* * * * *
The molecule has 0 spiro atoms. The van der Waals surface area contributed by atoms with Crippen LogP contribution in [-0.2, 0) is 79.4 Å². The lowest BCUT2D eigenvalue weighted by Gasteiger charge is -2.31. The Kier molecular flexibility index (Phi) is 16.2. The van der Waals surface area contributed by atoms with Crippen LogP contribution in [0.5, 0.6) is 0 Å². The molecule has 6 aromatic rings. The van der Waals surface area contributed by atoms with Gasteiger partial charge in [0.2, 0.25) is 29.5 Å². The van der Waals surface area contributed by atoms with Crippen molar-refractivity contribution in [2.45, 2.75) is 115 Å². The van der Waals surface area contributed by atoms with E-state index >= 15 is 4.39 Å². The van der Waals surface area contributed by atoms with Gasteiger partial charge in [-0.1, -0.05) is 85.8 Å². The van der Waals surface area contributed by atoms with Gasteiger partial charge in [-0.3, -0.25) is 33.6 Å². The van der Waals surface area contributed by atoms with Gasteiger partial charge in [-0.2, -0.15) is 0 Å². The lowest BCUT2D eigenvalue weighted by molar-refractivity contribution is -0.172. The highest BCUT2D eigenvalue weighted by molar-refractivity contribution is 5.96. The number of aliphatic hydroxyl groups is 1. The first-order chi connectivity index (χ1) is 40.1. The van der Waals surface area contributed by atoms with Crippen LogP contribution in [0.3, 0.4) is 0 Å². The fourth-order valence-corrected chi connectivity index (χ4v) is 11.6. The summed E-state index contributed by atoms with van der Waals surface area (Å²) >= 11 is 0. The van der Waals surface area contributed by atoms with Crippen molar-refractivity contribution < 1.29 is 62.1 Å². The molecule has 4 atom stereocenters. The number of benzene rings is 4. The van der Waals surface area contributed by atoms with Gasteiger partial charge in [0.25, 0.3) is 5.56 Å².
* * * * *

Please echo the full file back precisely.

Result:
The molecule has 0 spiro atoms. The van der Waals surface area contributed by atoms with Crippen LogP contribution in [-0.2, 0) is 79.4 Å². The lowest BCUT2D eigenvalue weighted by Gasteiger charge is -2.31. The Kier molecular flexibility index (Phi) is 16.2. The van der Waals surface area contributed by atoms with Crippen LogP contribution in [0.5, 0.6) is 0 Å². The molecule has 6 aromatic rings. The van der Waals surface area contributed by atoms with Gasteiger partial charge in [0.2, 0.25) is 29.5 Å². The van der Waals surface area contributed by atoms with Crippen molar-refractivity contribution in [2.45, 2.75) is 115 Å². The van der Waals surface area contributed by atoms with E-state index >= 15 is 4.39 Å². The van der Waals surface area contributed by atoms with Gasteiger partial charge in [-0.1, -0.05) is 85.8 Å². The van der Waals surface area contributed by atoms with Gasteiger partial charge in [-0.3, -0.25) is 33.6 Å². The van der Waals surface area contributed by atoms with Gasteiger partial charge in [-0.2, -0.15) is 0 Å². The lowest BCUT2D eigenvalue weighted by molar-refractivity contribution is -0.172. The highest BCUT2D eigenvalue weighted by molar-refractivity contribution is 5.96. The number of aliphatic hydroxyl groups is 1. The first-order chi connectivity index (χ1) is 40.1. The van der Waals surface area contributed by atoms with Crippen LogP contribution in [0.3, 0.4) is 0 Å². The fourth-order valence-corrected chi connectivity index (χ4v) is 11.6. The summed E-state index contributed by atoms with van der Waals surface area (Å²) >= 11 is 0. The van der Waals surface area contributed by atoms with Crippen molar-refractivity contribution < 1.29 is 62.1 Å². The molecule has 4 atom stereocenters. The number of benzene rings is 4. The van der Waals surface area contributed by atoms with Gasteiger partial charge in [0.25, 0.3) is 5.56 Å².